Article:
This weekly column is being reproduced with the permission of Steve Smith, The Whistling Gardener, and owner of Sunnyside Nursery in Marysville.
March is a great month to whip that old lawn into shape and for that matter the next 30 days are prime time to make that sea of emerald green everything you ever dreamed it would be. Lawn care does not need to be complicated.
What usually makes caring for lawns difficult is the deplorable soil conditions most home owners inherit when they purchase their home. Two to three inches of topsoil on top of compacted clay is a less then optimal situation. In fact, to be perfectly blunt, it is criminal but that is a topic for another column.
In the mean time here is my best shot at helping my fellow gardeners maintain a lovely and healthy turf area. If you follow these recommendations you should have a beautiful lawn for about three cents per square foot per year. The return on that investment is priceless.
FEB—Late this month feed with an Organic Lawn Food (you may need to double the rate the first year). Control moss with Bonide Moss Max or an equivalent brand. Don’t mow your lawn too close. Two inches high is best for most grass varieties.
MAR/APR—Test for craneflies before you apply an insecticide. In recent years craneflies have been a non-issue. Dethatch, aerate, apply lime and over seed if needed (April). Apply an Organic Lawn Food if you haven’t yet. Trap for moles now or try to repel them with castor oil products such as Mole Max by Bonide. Control red thread with synthetics like Bonide Infuse or Serenade (this is a biological control) and improve drainage and fertility.
MAY/JUNE/JULY—Feed again only if you are not happy with the color with an organic fertilizer. Spot treat for broad leaf weeds such as clover, dandelions, etc. with Bonide Weed Beater Ultra or an equivalent product. Do not use a weed and feed. Water an inch per week, letting the ground dry slightly between waterings.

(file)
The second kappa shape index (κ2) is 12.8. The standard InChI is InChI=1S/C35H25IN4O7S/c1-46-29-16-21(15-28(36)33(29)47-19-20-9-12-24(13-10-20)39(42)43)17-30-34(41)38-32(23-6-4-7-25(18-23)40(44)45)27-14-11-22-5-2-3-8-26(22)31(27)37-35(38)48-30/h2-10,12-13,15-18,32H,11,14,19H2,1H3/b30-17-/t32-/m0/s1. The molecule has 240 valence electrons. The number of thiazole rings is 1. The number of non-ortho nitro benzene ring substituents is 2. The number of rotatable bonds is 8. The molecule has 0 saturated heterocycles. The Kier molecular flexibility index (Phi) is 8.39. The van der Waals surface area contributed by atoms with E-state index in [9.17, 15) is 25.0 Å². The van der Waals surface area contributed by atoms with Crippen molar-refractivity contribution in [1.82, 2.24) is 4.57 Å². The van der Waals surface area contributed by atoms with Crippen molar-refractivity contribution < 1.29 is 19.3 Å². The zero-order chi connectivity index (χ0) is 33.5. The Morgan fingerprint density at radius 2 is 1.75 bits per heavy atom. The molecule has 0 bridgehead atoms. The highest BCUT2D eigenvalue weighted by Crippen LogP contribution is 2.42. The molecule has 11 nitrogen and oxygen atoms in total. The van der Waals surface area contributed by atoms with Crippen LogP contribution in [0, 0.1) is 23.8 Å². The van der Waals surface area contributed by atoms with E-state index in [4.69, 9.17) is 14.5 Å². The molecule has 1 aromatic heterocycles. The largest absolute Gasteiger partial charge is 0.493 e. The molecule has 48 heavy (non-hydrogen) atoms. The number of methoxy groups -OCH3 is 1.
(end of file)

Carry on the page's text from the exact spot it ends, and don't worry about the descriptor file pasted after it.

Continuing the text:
AUG/SEP—Make a second application of EB Stone Lawn Food or equivalent if you didn’t in May, June, or July. Late August thru September is another great time to aerate, dethatch, lime and overseed.
OCT/NOV—Apply an organic food such as EB Stone Lawn Food only if you did not in August or September. Watch for new mole activity and trap them if necessary. October is the last chance to overseed or plant a new lawn. Control red thread if it reoccurs.
DEC/JAN—Be sure you have raked all the leaves off your lawn and avoid walking on frozen turf.
Admittedly this is a simplified (but effective) program for lawn care which if followed will absolutely give you a healthy and attractive lawn. If you should have further questions I highly recommend you attend our free annual class on lawn care this coming Saturday, March 29th at 10am here at the nursery taught by Certified Professional Horticulturist Trevor Cameron where you will be regaled with more information on lawn care than you ever thought possible. Please call or email to reserve a spot.
A well-maintained lawn can serve as a bio-filter for pollutants, a receptor for rainfall, and a great place to recreate. It is unfortunate that it has been so vilified in recent years. Lawns, when properly maintained are an asset to the community and a source of pleasure to the gardener. Don’t let anyone tell you otherwise.
Steve Smith is owner of Sunnyside Nursery in Marysville and can be reached online at firstname.lastname@example.org